First, let's calculate the yield. One inch of R from one square mile for one year is approximately 17.4 million gallons. 1/3 x 15" = 5", the expected water crop, and 5" x 17.4 mgy/mi 2 = 87 mil.gal./mi2/yr. From 10,000 sq. mi. in the District, the ball-park value of the water crop would be 870 million gallons, or 0.87 tgy (trillion gallons a year). District water-use data are still in process of being computed and in• absence of actual values we estimate that the usage is about 1,000 gpcd. This compares with U. s. Geological Survey figures for the 1970 national use at 1,800 gpcd. Our rate of use here is less than the national inasmuch as there is less heavy industry and smaller agricultural uses here than in the industrial East and the irrigated West. None-the-less, our phosphate and citrus industries are large users and run the gpcd figures up from around 200-250 gpcd for some of our cities and 100 gpcd for village uses to this higher District-wide value. The population of the District is now about 1.75 million people and it is generally forecast that this will double by about 1985. Given 1.75 million persons and 1,000 gpcd once-only usages, our current water demand is about 365,000 gpcy (gallons per capita per year). This is equal to 638.75 bgy or 0.64 tgy. With an available average annual water crop of 0.87 tgy and a water use of 0.64 tgy we currently have a surplus of 0.23 tgy, or enough water for a population increase of about 630,000 persons. Thus, on the basis of these calculations, we will be using all of the available water crop before 1985 and water-mining will begin on a large scale unless ways are found either to increase the water crop or cut down on usage, or both. So we have cause for concern, but not for alarm. Even if, before 1985 we do use all the annual water crop,we will not be running out of fresh water. The great Floridan Aquifer (our huge 11water barrel") underlies the State everywhere and here averages more than a thousand feet thick. Totally, under the 10,000 square miles of the District the Floridan Aquifer stores more fresh water -10-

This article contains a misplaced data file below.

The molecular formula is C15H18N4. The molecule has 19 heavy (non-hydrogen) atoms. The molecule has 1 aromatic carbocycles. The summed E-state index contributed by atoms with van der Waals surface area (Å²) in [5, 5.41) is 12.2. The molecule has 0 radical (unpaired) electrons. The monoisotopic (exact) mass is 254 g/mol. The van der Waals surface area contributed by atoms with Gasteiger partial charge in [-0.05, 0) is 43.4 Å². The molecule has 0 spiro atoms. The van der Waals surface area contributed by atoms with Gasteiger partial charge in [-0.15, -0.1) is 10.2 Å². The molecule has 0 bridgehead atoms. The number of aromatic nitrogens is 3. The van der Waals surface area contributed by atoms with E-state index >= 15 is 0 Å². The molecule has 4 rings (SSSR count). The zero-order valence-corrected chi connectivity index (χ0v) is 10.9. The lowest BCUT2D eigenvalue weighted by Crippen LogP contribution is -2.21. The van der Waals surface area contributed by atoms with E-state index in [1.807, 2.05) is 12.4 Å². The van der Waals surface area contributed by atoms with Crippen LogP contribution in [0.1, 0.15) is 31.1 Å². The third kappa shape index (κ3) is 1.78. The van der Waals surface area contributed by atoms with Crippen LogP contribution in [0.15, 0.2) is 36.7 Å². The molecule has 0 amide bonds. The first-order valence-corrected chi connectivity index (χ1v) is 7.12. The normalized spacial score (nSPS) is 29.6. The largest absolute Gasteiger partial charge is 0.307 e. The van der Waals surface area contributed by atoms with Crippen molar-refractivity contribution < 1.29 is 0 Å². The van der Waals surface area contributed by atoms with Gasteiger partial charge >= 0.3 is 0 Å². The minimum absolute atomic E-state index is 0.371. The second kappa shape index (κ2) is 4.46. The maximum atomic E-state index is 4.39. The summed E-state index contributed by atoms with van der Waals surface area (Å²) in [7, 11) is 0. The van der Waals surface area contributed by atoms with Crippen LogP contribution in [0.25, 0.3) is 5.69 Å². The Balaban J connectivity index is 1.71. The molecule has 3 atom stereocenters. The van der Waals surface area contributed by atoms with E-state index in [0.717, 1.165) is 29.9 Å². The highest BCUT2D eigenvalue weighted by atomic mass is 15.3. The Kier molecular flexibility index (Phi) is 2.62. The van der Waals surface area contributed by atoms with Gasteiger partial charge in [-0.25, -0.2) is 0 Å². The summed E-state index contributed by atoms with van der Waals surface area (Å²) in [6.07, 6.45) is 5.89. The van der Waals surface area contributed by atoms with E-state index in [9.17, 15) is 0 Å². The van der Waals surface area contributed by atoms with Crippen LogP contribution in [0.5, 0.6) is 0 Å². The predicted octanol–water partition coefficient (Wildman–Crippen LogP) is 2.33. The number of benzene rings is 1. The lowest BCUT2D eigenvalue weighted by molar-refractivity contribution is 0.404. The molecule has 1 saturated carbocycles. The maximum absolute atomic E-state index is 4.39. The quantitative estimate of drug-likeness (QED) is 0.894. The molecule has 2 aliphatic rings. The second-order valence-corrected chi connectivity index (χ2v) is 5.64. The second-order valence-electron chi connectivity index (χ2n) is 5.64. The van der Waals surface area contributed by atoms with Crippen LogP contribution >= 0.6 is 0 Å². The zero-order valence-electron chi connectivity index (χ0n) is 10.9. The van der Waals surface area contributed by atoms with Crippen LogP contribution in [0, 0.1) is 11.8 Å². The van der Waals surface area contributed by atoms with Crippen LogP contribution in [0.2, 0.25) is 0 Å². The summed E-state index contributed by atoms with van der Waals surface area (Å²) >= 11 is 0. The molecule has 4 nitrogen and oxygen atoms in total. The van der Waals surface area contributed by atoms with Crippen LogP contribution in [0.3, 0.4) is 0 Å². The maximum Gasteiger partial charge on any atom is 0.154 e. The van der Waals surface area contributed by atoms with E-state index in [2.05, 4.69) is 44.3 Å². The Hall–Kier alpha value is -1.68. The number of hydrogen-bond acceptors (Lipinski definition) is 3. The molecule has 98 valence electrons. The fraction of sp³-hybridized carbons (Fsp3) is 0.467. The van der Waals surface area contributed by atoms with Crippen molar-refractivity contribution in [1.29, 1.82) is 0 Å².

than is stored in all of the Great Lakes combined. However, there is a limit to the amount that we may ''mine" from this great aquifer, for much of its fresh water is in dead storage, a dead storage imposed by the Ghyben-Hergberg Principle of salt water -fresh water relationships. The Floridan peninsula is surrounded by ocean water and everywhere, at some depth, is underlain by salt water some of which is more than three times as salty as the ocean. So, except for relatively short periods of time, we dare not draw the regional water level down below sea level. Thus we can only safely use that part of this huge lens of fresh water that is above sea level and this is a comparatively small part of the total volume in storage. If we were to manage our ground-water withdrawals so poorly as to deplete the top storage (the part above sea level) the bottom storage (the part below sea level) will slowly shrink in direct proportion (1:40 ratio) to top-storage depletion and as a consequence salt water would move both inland from the Gulf and upward from below. Once this happens it would be practically impossible to get the salt water pushed back out. However, even salt-water encroachment has its better side for it furnishes us with an almost limitless supply of brackish water suitable for sweetening for water-supply purposes. Recent break-throughs in the reverse osmosis method have apparently made this method competitive with development and transport of fresh-water supplies via pipelines from distant well fields. The newest, and probably the most efficient desalination plant in the U. s., is the 0.5 mgd RO (reverse osmosis) plant at Rotunda West on Charlotte County's Placita Peninsula, about 20 miles west of Punta Gorda. This new plant was installed in 1972 at a cost of $385,000, including pumps, wells and treatment plant. Rotunda plans to expand this plant to 2 mgd in the near future. Cost of treating brackish water -11-